I had a zoom call with one of the directors and a HR representative about my return to work after an occupational heath review, which suggested the relationship between myself and management had broken down, but otherwise i was fit to work.

The discussion for quite heated at times and spoke about what problems I had at work, such as feedback from one of my line managers.

I received the meeting minutes from the director on the morning after, stating the three of us in attendance.

I returned to work the following day and my manager pulls me for an informal chat in her office, and proceeds to tell me she heard everything about her that I said in the meeting as she was sat off screen. I later learn that the other director was also sat off screen.

I would have half expected the second director to be there as his desk is next to. However my managers desk is downstairs.

I screen capped the call, and you can see the director looking to them.

Is that a breach of trust and confidentiality, as the reason for the meeting was a breakdown of relationship?

I was then lied to as to who was in attendance in the meeting, and would never had found out unless she hadn’t said, although a colleague also corroborates that they were in there.

  • "Is that a breach of trust and confidentiality, as the reason for the meeting was a breakdown of relationship?" Are you asking from a legal standpoint? It's certainly a deceptive tactic and probably a good reason to start looking for your next job. Commented Jul 2, 2020 at 1:17
  • 3
    Could this be a breach of HIPAA regulations if they talked about private health-related information? Or are employers exempt from HIPAA regulations? I'm asking because I don't know. Commented Jul 2, 2020 at 3:24
  • @Stephan - Supervisors typically are need to know when dealing with HIPAA regulations. They can’t share that knowledge with other employees they supervise though.
    – Donald
    Commented Jul 2, 2020 at 10:53
  • Are you asking merely for others to validate your feeling that this was "wrong" in terms of decency, or are you asking if it was illegal and thus actionable?
    – JenInCode
    Commented Jul 2, 2020 at 17:48
  • Contacted ICO and there may be a possible breach of transparency because of the minutes I received not declaring the other two. Also contacted ACAS, who identified 3 options, settlement, grievance or breakdown of implied trust. So I will be looking for settlement, even just a minimum of no fees. I also contacted a solicitor who leaned that way. Commented Jul 2, 2020 at 20:44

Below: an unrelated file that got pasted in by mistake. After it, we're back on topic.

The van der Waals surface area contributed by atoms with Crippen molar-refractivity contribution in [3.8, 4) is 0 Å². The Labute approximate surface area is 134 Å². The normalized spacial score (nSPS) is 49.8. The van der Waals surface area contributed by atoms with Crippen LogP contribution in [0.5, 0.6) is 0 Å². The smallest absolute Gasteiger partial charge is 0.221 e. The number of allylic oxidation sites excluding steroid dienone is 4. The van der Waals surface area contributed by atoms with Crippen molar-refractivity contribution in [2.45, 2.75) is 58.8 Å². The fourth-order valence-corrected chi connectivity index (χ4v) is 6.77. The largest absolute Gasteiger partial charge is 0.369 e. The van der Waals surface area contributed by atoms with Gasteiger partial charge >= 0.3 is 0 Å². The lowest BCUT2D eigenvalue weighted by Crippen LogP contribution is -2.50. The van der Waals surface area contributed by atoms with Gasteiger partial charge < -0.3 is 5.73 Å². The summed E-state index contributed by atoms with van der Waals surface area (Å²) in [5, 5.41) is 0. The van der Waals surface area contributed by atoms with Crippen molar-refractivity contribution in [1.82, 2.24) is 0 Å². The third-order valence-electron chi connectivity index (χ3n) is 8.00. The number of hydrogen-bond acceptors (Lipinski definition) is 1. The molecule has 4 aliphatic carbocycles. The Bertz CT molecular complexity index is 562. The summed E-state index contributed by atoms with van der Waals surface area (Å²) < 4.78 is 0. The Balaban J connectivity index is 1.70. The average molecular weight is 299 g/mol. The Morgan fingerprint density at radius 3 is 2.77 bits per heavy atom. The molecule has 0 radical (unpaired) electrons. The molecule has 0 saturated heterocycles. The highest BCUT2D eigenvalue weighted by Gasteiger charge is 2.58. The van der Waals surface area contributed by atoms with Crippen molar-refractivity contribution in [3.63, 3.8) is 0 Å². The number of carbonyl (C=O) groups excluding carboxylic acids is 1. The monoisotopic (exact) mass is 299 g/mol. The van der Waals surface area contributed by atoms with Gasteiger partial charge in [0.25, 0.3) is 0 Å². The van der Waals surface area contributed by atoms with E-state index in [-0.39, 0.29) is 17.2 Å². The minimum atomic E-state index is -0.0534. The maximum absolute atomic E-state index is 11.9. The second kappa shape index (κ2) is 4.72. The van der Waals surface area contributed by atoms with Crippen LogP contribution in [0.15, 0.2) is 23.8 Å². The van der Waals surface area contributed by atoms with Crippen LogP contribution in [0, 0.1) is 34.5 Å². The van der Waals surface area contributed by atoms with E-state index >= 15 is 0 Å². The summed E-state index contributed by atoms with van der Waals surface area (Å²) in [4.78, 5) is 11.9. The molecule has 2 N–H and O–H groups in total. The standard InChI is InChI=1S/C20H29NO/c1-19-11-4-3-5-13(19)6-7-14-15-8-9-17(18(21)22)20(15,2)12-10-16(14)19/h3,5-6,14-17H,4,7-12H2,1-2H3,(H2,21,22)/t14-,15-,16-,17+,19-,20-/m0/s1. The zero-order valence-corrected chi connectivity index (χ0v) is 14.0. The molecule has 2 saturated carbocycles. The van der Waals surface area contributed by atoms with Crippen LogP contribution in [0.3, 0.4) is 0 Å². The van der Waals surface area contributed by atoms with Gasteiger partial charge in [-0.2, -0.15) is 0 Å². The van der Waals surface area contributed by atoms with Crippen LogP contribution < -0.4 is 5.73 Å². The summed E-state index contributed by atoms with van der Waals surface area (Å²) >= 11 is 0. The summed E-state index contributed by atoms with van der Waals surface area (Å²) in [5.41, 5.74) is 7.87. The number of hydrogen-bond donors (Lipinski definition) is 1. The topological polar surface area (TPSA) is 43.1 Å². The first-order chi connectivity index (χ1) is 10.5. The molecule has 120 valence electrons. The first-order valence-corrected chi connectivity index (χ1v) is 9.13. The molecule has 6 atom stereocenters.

2 Answers 2


Honestly, it’s very poor behavior on their part, to be sure, but work is different when it comes to making decisions about employees. It’s no different than if they’d just shared the minutes with other managers and told them everything you said.

They can hide people, similar to an email BCC or additional people on a conference call on mute - but it still does feel like violation of your trust to not be up front about it. It is understandably upsetting and from my experience shows that the breakdown is likely permanent and irreparable.

Typically in these situations, from what I’ve seen, the goal would be to get you to quit or to say something that would warrant termination. If you can, get your resume together and start looking for a place that treats employees with a little more dignity.


It was certainly a breach of ethics, and highly unprofessional, but until personal and confidential information was being discussed, such as medical problems, disabilities, or mental health issues, it's not a breach of confidentiality to have them in, but when the meeting minutes were falsified, it became one.

It's a scummy move that would make me want to leave the company, but not a breach, until the meeting minutes falsified who was in attendance, especially if those minutes were an official document.

You may want to do a consult with an employment law specialist, but it would probably be less grief for you to move on.

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